|Preparing your children for an emergency|
Whenever a hurricane threatens a community, the parents and grandparents get very busy with hurricane preparations. Kids are often fearful and have their own hurricane preparations to make.
It is important to take the time to explain to children what a hurricane is and what they need to know to be just as prepared as an adult. The more children know about the storm and safety procedures, the more confident they will be. But keep it simple — detailed information is useless if children can’t digest it.
Start out by explaining to your children that a hurricane is a giant, rainy windstorm, destructive and dangerous, but survivable with preparation and precaution.
Younger children may have trouble understanding the idea of a hurricane. Talk to them instead about its effects. They need to know that a hurricane can destroy homes and leave families without food, water and electricity.
Ask children, whatever their age, to make a list of what they do during a typical day. Explain to them that those activities might change if a hurricane hits: School might close; they may not get to play outside; they may have to eat different foods.
It’s important for children to feel they are a part of the preparations. Allow children to help plan and pack safety kits, help check hurricane shutters, make preparations for their pets.
Children should be reminded of their hurricane lessons throughout the year. A crash course in hurricanes only hours before one arrives may cause children to panic.
One safety expert says, “Be prepared and have a plan.”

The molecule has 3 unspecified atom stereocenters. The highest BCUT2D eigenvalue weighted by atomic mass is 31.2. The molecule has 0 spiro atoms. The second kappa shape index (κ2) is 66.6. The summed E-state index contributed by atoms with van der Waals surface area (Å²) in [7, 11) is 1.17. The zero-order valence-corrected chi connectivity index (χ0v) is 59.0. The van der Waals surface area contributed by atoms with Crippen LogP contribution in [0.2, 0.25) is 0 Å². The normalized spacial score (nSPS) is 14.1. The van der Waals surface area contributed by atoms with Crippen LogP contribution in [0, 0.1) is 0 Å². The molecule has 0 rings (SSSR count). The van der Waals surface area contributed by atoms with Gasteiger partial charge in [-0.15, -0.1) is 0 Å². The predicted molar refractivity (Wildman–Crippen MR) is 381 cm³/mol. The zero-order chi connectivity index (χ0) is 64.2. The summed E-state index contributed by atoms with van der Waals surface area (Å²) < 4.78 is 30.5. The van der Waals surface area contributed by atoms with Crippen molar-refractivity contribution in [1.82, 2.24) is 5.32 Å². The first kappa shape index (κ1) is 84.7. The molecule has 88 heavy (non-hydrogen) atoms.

“The best thing parents and guardians can do is make sure everyone in the family is part of the plan,” says Nancy McBride, National Safety Director for the National Center for Missing & Exploited Children. “Know the names and addresses of babysitters or friends your children may be with at the time of the disaster or evacuation. And take your address book with you when you leave, along with the family photos.”
Also important is to be sure that each child has identification with them.
Photo IDs should have the name, address, birth date, medical information and home phone number of the person carrying it. Also include phone numbers of relatives, in and out of state.
Experts also advise carrying current photos of your children, especially if you evacuate. Give relatives outside the area (or other emergency contacts) photos, dates of birth, medical and other essential information. Coach children, if old enough, on whom to contact in case you are separated.
If forced to evacuate your home, engage children in a game of “What do I look like?” Have your child describe what you look like and what you’re wearing.
If leaving the home, note how the child is dressed. This may seem obvious, but often we forget these things in stressful situations. And recognize that children may be fearful and agitated, and take steps to reassure them that you will help them cope with the situation.